Antec EarthWatts Platinum 750W Power Supply Review

The Antec EarthWatts series of computer power supplies is not truly aimed at the hardcore highend enthusiast, but it certainly ticks some checkboxes that many enthusiasts will find of interest. Namely, Antec states that it is up to 93% efficient. Given that efficiency we should see this 750 watt unit come in at "quiet" levels as well.

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Overview

The first thing we are going to look at with the Antec EA-750 PLATINUM is its packaging, accessories, and documentation. While normally none of these items is a make or break item for a power supply the packaging quite often contains a lot of information about the product we are purchasing. The inclusion of an owner’s manual that provides actual information about our product is also of great help. Accessories are almost unnecessary with a power supply as the unit is self contained, unless it is modular, but there are cases where a manufacturer can include useful accessories to make installation, routing, and use more efficient.

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The Antec EA-750 PLATINUM packaging layout is similar to the most recent Antec units we have seen that were also 750W in capacity. However, this particular product sees a number of differences and it has a bit of a different "feel." One of the most significant parts of the "feel" that is different is the rotation in package layout to a more vertical from horizontal layout and the loss of the product shot. For some reason, this change makes this unit "feel" lower end than those previous units. I have no real reason to give you on why that is the case, it is just a "feel" from looking at the packaging. That said, this unit is slotted in below those units other 750W units so that would make sense. Good product and package design (along with price) by Antec can provide a real, instant, visual differentiation among many products that occupy the same capacity niche. Now, on the front of the package, we start off seeing a line art power supply and then a row of features across the bottom as well as an 80 Plus Platinum sticker in the upper right corner. A quick check of the 80 Plus website does indeed find this unit certified for 80 Plus Platinum efficiency. Looking back at the row of features, we see a max efficiency of 93% listed, along with a bit about "continuous power," and 25% max energy savings. Unfortunately, this marks a return of the truly awful advertising about cost savings that we have discussed on previously reviewed Antec products and, today, it once more fills both the front and on one side of the package. As we move around the rest of the packaging, we also find the power label (reproduced below), the connector count for this unit (reproduced below), a number of advertising points, and the fact that this unit is covered by a 3 year warranty. While not the longest warranty we see going today, the 3 year warranty is probably reasonable for a entry level/mainstream product. We certainly would not be opposed to a longer warranty if Antec wanted to give us one though.

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The Antec EA-750 PLATINUM is indicated as being a quad-12v rail power supply which is something we don't see much of lately but is very much like what the older EarthWatts 750 featured. Each of the EA-750 PLATINUM's 12v rails is advertised as having a capacity of up to 30A which is 5A more than the previous EarthWatts 750 and it has a combined capacity of up to 720W (or 60A) which is an increase of 4A. The rail distribution is once more simple as the PCIe connector pairs are on one 12v rail each, the EPS connector gets its own 12v rail, and everything else ends up on the other 12v rail. Heck, all of this is even labeled in the "user manual" and it is accurate which is excellent. The minor rails have a total capacity of 110W (which is a huge reduction from the 170W on the older EarthWatts 750) and each rail can individually support just 20A (a reduction of 5A each from the older EarthWatts 750). This is a bit interesting as the individual capacity of the minor rails is what we saw from the most recent 750W Antec products we have reviewed while this unit has a larger total combined capacity for the minor rails. Combined with these outputs, we find that this unit has four PCIe connectors, six SATA connectors, and four Molex connectors. Interestingly, with this being a multi-12v rail unit, we see that the PCIe connectors have two connectors per 12v rail and each of those rails has a capacity of 30A. That is a lot of capacity for each pair of PCIe connectors on a 750W unit. With multi-12v rail units under powering things like PCIe connectors is a concern for some users, that should not be an issue with this arrangement today. Other than that, the SATA and Molex numbers seem OK for this product and target market today.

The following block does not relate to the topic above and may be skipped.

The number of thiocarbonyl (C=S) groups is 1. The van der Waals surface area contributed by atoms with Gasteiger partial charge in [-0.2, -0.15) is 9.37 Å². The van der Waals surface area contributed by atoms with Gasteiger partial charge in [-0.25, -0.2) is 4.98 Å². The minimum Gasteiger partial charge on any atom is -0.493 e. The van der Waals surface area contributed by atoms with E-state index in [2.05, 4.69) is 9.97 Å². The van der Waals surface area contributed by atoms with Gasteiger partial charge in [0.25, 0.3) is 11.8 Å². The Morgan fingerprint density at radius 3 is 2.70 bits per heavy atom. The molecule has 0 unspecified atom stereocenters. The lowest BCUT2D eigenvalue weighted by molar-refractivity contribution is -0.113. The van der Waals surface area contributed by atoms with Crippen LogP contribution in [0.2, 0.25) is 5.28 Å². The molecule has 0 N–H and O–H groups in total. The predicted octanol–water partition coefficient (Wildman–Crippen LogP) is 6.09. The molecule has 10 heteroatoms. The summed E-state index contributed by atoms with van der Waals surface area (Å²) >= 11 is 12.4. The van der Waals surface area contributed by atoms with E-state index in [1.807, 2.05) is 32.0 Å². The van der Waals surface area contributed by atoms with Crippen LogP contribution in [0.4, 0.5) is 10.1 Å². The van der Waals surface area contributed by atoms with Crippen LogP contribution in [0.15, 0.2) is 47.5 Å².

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Once we open the EA-750 PLATINUM packaging, we are left looking at the EA-750 PLATINUM itself, a power cord, some screws, some Velcro straps, a warranty "card," and the "product overview." The documentation is just as bad as what have been seeing from the recent Antec power supplies we have reviewed and, as usual, if you go online to Antec's Product Manual page you can supposedly get a "real" user manual. In previous reviews, that online user manual we were promised was not present or, if it was present, woefully incomplete. Today's manual, however, is actually decent. Included in the digital version of the manual are the relevant electrical specifications, installation instructions, and a bunch of advertising. Certainly this could be better overall, but at least it is not as bad as previous examples. So, while not great, this is a much better effort. So, let's move on to the build quality now.